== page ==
The ballots from several polling stations in Afghanistan's presidential election will be excluded from the final tally, the UN-backed commission investigating fraud said.
The Electoral Complaints Commission (ECC) announced on Thursday that the first orders have been issued to exclude some ballots from the presidential vote, which has become increasingly marred by reports of fraud.
Nearly all the ballots come from 51 polling stations in Kandahar province, five polling stations in Paktika province and 27 in Ghazni province. They are being excluded from the final tally, the commission said, because they show "clear and convincing evidence of fraud."
The commission began investigating the ballots cast at those polling stations after several complaints about the polling and counting period.
"During investigation the ECC found a number of indicators of fraud including unfolded ballots, votes for candidates inserted inside bundles for other candidates, miscounted ballots, missing material, uniformity of markings, seal numbers which did not match numbers on the record of seals and lists of voters with numerous fictitious card numbers," said the ECC's written statement.
No estimate has been provided regarding how many ballots will be annulled by the decision.
Excluding the votes is a more severe step than ordering a recount, where the votes could have been included.
Decisions made by the commission — composed of three international members appointed by the UN and two Afghans — are final under Afghanistan's electoral law.
There have been increasing reports of ballot-box stuffing and suspicious tallies.
The commission has received more than 2,800 complaints about polling day and the counting process, of which 726 have been deemed serious and specific enough to affect polling station results.
The group had already ordered an audit and recount countrywide of stations where turnout was at or above 100 per cent and where one candidate won more than 95 per cent of the vote.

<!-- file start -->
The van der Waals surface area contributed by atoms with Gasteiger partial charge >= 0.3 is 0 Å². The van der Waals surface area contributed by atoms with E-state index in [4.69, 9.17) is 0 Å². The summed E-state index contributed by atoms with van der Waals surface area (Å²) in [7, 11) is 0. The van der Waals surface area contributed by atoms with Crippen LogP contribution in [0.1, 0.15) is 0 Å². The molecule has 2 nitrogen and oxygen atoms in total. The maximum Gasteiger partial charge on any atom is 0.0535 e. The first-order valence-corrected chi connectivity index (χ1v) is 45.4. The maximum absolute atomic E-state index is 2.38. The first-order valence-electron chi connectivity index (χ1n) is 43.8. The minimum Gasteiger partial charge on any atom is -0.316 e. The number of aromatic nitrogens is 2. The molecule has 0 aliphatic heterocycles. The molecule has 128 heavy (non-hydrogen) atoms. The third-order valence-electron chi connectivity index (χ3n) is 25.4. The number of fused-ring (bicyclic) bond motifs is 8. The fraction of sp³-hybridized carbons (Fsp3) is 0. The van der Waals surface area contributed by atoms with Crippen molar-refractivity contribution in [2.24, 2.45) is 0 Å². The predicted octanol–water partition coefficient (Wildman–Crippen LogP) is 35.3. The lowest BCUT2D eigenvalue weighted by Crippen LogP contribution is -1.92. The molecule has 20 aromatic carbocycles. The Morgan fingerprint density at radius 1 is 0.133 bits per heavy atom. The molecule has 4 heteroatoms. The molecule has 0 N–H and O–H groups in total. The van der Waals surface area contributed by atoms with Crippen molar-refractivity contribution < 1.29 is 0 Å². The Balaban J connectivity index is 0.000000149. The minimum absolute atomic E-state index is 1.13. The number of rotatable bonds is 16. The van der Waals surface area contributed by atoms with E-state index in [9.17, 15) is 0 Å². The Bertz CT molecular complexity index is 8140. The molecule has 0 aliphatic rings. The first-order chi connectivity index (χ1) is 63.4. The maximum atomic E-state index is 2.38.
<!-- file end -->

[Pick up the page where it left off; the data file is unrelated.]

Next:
The National Democratic Institute, a U.S. monitoring group, reported on Thursday its analysis shows a "large number of polling stations" in the provinces of Nuristan, Paktia, Helmand and Badghis had more than 100 per cent turnout in the Aug. 20 vote.
"Unless the clear and convincing evidence of fraud found by the ECC is addressed, it will be impossible to determine the will of the Afghan people," the National Democratic Institute said in a written statement.
Karzai in lead
The most recently released figures show that President Hamid Karzai has 54.1 per cent of the vote with almost 92 per cent of ballots counted.
Officials have said the complete results of the vote are expected to be ready on Saturday, but they will not be official until all fraud complaints have been investigated.
The investigation and the ordered recounts could mean it will be months before a winner is declared, officials have said.
If enough votes are thrown out, Karzai could lose the majority that preliminary results are showing and force him into a run-off vote with the top challenger, former foreign minister Abdullah Abdullah.
Abdullah, who holds 28.3 per cent of the vote, has accused Karzai of "state-engineered" fraud.
All three provinces where votes have been thrown out by the commission are dominated by ethnic Pashtuns and are areas where Karzai, also an ethnic Pashtun, would expect to do well.
Officials have also reported dozens of voting sites where Karzai won rounded blocks of ballots — 200, 300 and 500 votes — results one official labelled "illogical."
Meanwhile Karzai has praised election officials for carrying out the vote with "honesty and impartiality."